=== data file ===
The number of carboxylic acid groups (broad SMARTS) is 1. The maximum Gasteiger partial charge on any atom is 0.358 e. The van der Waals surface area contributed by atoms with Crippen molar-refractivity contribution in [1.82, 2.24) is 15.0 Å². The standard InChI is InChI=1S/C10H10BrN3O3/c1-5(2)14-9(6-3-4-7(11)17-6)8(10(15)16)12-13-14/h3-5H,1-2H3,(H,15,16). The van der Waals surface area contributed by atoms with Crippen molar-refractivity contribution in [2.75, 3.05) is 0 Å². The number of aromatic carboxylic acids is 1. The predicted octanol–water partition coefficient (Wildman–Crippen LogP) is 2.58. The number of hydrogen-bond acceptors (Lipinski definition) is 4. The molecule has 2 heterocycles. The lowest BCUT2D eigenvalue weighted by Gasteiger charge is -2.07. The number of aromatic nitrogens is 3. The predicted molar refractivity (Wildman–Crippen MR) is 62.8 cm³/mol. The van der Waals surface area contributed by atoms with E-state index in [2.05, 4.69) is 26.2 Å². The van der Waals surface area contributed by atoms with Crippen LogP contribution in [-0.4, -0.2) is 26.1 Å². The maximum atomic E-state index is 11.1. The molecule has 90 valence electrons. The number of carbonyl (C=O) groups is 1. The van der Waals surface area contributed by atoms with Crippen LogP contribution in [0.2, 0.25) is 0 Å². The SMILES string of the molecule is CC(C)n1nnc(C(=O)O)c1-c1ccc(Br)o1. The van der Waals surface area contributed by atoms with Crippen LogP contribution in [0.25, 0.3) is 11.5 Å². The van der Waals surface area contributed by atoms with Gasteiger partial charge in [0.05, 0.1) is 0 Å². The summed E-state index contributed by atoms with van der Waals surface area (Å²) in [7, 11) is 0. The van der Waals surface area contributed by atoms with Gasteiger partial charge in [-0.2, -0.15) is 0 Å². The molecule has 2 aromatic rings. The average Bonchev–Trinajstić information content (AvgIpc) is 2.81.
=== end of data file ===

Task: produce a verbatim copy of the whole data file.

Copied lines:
The number of carboxylic acid groups (broad SMARTS) is 1. The maximum Gasteiger partial charge on any atom is 0.358 e. The van der Waals surface area contributed by atoms with Crippen molar-refractivity contribution in [1.82, 2.24) is 15.0 Å². The standard InChI is InChI=1S/C10H10BrN3O3/c1-5(2)14-9(6-3-4-7(11)17-6)8(10(15)16)12-13-14/h3-5H,1-2H3,(H,15,16). The van der Waals surface area contributed by atoms with Crippen molar-refractivity contribution in [2.75, 3.05) is 0 Å². The number of aromatic carboxylic acids is 1. The predicted octanol–water partition coefficient (Wildman–Crippen LogP) is 2.58. The number of hydrogen-bond acceptors (Lipinski definition) is 4. The molecule has 2 heterocycles. The lowest BCUT2D eigenvalue weighted by Gasteiger charge is -2.07. The number of aromatic nitrogens is 3. The predicted molar refractivity (Wildman–Crippen MR) is 62.8 cm³/mol. The van der Waals surface area contributed by atoms with E-state index in [2.05, 4.69) is 26.2 Å². The van der Waals surface area contributed by atoms with Crippen LogP contribution in [-0.4, -0.2) is 26.1 Å². The maximum atomic E-state index is 11.1. The molecule has 90 valence electrons. The number of carbonyl (C=O) groups is 1. The van der Waals surface area contributed by atoms with Crippen LogP contribution in [0.2, 0.25) is 0 Å². The SMILES string of the molecule is CC(C)n1nnc(C(=O)O)c1-c1ccc(Br)o1. The van der Waals surface area contributed by atoms with Crippen LogP contribution in [0.25, 0.3) is 11.5 Å². The van der Waals surface area contributed by atoms with Gasteiger partial charge in [0.05, 0.1) is 0 Å². The summed E-state index contributed by atoms with van der Waals surface area (Å²) in [7, 11) is 0. The van der Waals surface area contributed by atoms with Gasteiger partial charge in [-0.2, -0.15) is 0 Å². The molecule has 2 aromatic rings. The average Bonchev–Trinajstić information content (AvgIpc) is 2.81.